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What is Considered an Unsafe Environment for a Child?

If you have children, you may understand what a joy being a parent to a child is. A child's innocence is one of the purest things in life, and as a parent, you would do anything to protect your children and provide them with a better life.

However, not all parents may have that same mindset when it comes to raising a child. Unfortunately, some parents may see their children as a burden or regret, and the reality is that many children do not grow up in a loving home like you would believe. However, if you are educated and understand what you can do to help a child in need, you just may be saving a child's life.

The family law courts of Texas aim to protect their children from any unsafe environment a parent or guardian has created for a child. After reading this blog, our goal is to help you understand what signs you should be watching out for and what you can do to make a difference.

Being a Parent Requires More Than The Basics

As a parent or guardian, your direct support for your child will come from providing for their basic life necessities: shelter, clothing, and food. These necessities don't always have to be the best of the best but will need to do the essential functions every person needs in their lives: a roof over their head, a full stomach, and clothing to cover them.

While most parents will provide the necessities, most overlook that raising a child in a healthy environment requires more than just the necessities. A healthy growing child should also receive an abundance of emotion and physical love from their parents, which will help foster healthy relationships.

Signs to Watch For

The truth of the matter is that most people will not always be aware of the signs they are looking for. An unsafe environment can come in many forms and may not always be present on it is face. However, what a concerned person should do is pay attention to the child. Most children will display behavioral changes when they are going through something. The two main categories that will display an unsafe environment include abuse and neglect.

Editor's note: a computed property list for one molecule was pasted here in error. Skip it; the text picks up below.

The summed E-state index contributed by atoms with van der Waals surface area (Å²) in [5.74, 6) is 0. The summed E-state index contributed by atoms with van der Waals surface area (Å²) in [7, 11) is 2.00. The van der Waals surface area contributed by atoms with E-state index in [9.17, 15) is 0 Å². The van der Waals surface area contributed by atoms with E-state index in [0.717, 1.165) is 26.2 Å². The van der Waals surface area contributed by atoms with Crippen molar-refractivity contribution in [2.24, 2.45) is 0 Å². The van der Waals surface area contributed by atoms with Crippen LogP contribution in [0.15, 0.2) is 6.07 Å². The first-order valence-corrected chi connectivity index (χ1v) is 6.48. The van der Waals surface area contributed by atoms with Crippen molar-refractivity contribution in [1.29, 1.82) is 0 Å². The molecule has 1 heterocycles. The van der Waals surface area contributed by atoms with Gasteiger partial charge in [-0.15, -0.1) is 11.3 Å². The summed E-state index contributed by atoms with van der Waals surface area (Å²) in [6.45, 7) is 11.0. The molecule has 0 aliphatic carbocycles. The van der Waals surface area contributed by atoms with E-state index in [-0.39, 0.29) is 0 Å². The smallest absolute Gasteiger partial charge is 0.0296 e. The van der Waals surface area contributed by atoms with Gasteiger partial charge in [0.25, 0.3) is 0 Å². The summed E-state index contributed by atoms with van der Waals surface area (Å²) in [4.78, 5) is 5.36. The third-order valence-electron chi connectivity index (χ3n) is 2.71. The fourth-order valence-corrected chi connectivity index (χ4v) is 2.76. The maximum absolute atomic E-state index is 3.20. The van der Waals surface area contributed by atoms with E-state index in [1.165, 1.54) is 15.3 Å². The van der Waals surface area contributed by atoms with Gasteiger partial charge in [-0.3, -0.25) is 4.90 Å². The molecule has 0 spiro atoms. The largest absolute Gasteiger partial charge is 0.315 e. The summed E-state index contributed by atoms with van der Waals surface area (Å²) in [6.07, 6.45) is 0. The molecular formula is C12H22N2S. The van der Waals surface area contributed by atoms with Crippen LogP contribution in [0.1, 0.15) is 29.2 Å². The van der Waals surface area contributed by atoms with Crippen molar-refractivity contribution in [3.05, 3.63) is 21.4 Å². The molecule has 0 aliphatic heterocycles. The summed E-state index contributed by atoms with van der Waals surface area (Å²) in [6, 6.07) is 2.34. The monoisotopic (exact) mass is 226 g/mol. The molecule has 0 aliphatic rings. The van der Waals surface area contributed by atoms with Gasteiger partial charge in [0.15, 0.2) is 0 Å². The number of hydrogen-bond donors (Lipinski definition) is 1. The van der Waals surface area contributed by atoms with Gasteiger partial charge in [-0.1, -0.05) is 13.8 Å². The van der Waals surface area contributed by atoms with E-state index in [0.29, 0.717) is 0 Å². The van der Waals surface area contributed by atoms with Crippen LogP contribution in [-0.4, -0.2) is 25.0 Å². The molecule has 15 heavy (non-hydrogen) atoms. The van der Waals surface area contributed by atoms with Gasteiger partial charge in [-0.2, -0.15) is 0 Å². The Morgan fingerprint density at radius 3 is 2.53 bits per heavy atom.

Abuse

Abuse can come in more forms than just physical, including both emotional and sexual. In physical abuse, a child is physically harmed and put in danger. Regardless of the abuse has left the child with a severe injury or bruises, it is still abuse. Examples of physical abuse can include: hitting, kicking, burning, or throwing objects at the child. While many more forms of physical abuse can be mentioned, it's essential to pay attention to a child's body for these signs.

Next is, more importantly, emotional abuse, which is when a parent harms the child's emotional well-being and development. This can come in many forms, like failing to display love and affection, ignoring your child, shaming your child, or threatening them.

Lastly, sexual abuse is one of the most heinous forms of abuse and can also land you with serious criminal charges if it is proven. This can be any form of sexual activity with a child, not only contact. Examples of sexual abuse can include forcing your child to take nude photos or videos, having sexual contact with your child, including kissing and sex, etc.

Neglect

The next category of an unsafe environment includes neglect. Neglect, as defined, is the act or omission to act for a child to whom a duty is owed. There are four main types of child neglect: physical neglect, medical neglect, educational neglect, and emotional neglect. In physical neglect, a parent will fail to provide for a child's necessities of shelter, food, and clothing. In medical, a parent will forget to give a child their essential medical/dental care. In educational neglect, a parent will die to enroll their child in school or allow them to miss school excessively. In emotional neglect, a parent fails to provide support, love, and affection. While these are just examples, neglect can be proven in many more forms.